ADF Treatment System: Buffalo Niagara Int'l

Airports have collectively expressed concern over the “undue financial burden” that will be placed on them to comply with EPA’s airport deicing regulation. However, some airports, like Buffalo Niagara International Airport (BNIA) are finding that on...


Airports have collectively expressed concern over the “undue financial burden” that will be placed on them to comply with EPA’s airport deicing regulation. However, some airports, like Buffalo Niagara International Airport (BNIA) are finding that on site treatment of aircraft deicing fluid (ADF) saves money. “In the last year, the treatment system saved the airport $500,000 in operations cost,” says Kim Minkel, executive director of the Niagara Frontier Transportation Authority (NFTA).

With over eight feet of snow on average and 110 daily flights, BNIA is required to treat stormwater prior to discharge to adjacent Cayuga Creek.

To reduce sewerage costs and meet stormwater discharge limits, BNIA selected an onsite treatment option for management of spent ADF. The system had to be low profile and fit within the airside of the airport. It also needed to be capable of handling seasonal fluctuations, be designed for low operation and maintenance, and be integrated into the existing stormwater management system.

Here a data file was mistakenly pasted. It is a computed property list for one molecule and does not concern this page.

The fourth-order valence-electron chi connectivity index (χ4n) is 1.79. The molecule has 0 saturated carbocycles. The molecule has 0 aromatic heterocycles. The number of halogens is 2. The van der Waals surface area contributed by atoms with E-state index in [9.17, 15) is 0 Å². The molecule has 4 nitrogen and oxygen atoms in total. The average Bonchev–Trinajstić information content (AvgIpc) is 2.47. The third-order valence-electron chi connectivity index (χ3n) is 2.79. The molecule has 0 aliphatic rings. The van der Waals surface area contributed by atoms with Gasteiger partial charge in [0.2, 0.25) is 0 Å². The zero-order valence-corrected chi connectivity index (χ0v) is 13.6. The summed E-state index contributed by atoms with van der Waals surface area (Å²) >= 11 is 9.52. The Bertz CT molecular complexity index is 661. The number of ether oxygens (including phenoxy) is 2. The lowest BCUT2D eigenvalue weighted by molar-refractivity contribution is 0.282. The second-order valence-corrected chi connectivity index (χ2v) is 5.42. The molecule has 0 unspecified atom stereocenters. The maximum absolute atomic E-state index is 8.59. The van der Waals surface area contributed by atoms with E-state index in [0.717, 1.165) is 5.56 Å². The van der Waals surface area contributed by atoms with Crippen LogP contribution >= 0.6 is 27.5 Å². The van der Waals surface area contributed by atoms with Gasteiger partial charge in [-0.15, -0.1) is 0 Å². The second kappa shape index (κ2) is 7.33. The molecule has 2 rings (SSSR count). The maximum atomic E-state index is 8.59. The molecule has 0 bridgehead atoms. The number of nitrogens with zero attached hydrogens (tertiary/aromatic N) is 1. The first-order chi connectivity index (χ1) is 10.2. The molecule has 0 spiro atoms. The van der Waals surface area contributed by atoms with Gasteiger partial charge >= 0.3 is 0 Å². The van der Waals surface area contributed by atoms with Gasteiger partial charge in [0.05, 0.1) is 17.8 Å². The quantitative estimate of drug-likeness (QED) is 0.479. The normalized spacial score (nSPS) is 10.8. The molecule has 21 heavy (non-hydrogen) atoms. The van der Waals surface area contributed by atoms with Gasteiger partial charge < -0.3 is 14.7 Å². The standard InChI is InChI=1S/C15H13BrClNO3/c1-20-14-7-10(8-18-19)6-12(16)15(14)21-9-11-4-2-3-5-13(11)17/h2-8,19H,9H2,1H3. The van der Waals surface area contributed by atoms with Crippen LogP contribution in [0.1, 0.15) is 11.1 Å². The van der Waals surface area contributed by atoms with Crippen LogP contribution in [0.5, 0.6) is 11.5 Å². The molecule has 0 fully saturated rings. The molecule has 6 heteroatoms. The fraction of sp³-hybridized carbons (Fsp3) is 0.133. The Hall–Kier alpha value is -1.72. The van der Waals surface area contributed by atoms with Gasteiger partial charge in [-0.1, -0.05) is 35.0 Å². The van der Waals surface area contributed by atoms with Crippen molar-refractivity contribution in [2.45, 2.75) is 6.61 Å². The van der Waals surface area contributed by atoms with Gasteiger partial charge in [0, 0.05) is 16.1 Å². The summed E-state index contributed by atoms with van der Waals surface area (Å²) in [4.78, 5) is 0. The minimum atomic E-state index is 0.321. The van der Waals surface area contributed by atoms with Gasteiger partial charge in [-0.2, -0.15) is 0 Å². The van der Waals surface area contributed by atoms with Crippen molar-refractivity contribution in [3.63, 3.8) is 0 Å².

The airport constructed a $10 million onsite treatment system in 2008-2009 that includes underground “engineered wetlands” as an essential component. A key criterion for the system was for it to be built adjacent to the edge of the object-free area, 400 feet from the centerline of the runway.

The contaminated stormwater is distributed into beds specifically designed to operate beneath the surface with no standing water or other bird attractants. The project is at grade with no above ground structures that could present an airside hazard. The patented Forced Bed Aeration system supplies air uniformly over the floor of the beds which promotes biological degradation of glycol and other contaminants in the water.

The treatment system started operations in 2009 and recent performance data shows 90 percent removal rates over the past 2010-2011 deicing season. Far from being a burden, financial or otherwise, BNIA provides a case study on how some airports are intelligently managing spent ADF.

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Mark Liner is a senior engineer with Naturally Wallace Consulting. Liner specializes in the design of on site treatment systems for industrial facilities with an emphasis on airport deicing. He can be reached at mark.liner@naturallywallace.com.

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